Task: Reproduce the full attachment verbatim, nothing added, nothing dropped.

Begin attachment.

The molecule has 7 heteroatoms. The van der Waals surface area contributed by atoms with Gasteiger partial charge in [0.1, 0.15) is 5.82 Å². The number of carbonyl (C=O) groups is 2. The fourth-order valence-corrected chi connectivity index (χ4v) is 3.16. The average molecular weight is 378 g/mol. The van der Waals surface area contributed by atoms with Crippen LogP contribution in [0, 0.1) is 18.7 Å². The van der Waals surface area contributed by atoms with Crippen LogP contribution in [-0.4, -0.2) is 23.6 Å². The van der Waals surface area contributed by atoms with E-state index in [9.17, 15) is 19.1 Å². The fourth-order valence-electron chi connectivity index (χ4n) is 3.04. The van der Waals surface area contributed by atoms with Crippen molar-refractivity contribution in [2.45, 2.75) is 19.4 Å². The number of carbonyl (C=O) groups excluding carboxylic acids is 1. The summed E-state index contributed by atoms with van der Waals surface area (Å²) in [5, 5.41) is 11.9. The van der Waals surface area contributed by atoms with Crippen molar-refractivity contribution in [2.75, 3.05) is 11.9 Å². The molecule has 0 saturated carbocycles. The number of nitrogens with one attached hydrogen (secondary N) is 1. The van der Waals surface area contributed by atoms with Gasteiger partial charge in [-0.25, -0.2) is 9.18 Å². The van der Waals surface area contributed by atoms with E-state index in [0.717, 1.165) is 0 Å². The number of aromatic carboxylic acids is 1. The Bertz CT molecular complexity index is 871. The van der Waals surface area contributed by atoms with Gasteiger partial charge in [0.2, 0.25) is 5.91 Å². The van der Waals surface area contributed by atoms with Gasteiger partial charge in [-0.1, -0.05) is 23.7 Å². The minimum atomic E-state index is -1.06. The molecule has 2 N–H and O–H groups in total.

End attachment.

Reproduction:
The molecule has 7 heteroatoms. The van der Waals surface area contributed by atoms with Gasteiger partial charge in [0.1, 0.15) is 5.82 Å². The number of carbonyl (C=O) groups is 2. The fourth-order valence-corrected chi connectivity index (χ4v) is 3.16. The average molecular weight is 378 g/mol. The van der Waals surface area contributed by atoms with Crippen LogP contribution in [0, 0.1) is 18.7 Å². The van der Waals surface area contributed by atoms with Crippen LogP contribution in [-0.4, -0.2) is 23.6 Å². The van der Waals surface area contributed by atoms with E-state index in [9.17, 15) is 19.1 Å². The fourth-order valence-electron chi connectivity index (χ4n) is 3.04. The van der Waals surface area contributed by atoms with Crippen molar-refractivity contribution in [2.45, 2.75) is 19.4 Å². The number of carbonyl (C=O) groups excluding carboxylic acids is 1. The summed E-state index contributed by atoms with van der Waals surface area (Å²) in [5, 5.41) is 11.9. The van der Waals surface area contributed by atoms with Crippen molar-refractivity contribution in [2.75, 3.05) is 11.9 Å². The molecule has 0 saturated carbocycles. The number of nitrogens with one attached hydrogen (secondary N) is 1. The van der Waals surface area contributed by atoms with Gasteiger partial charge in [-0.25, -0.2) is 9.18 Å². The van der Waals surface area contributed by atoms with E-state index in [0.717, 1.165) is 0 Å². The number of aromatic carboxylic acids is 1. The Bertz CT molecular complexity index is 871. The van der Waals surface area contributed by atoms with Gasteiger partial charge in [0.2, 0.25) is 5.91 Å². The van der Waals surface area contributed by atoms with Gasteiger partial charge in [-0.1, -0.05) is 23.7 Å². The minimum atomic E-state index is -1.06. The molecule has 2 N–H and O–H groups in total.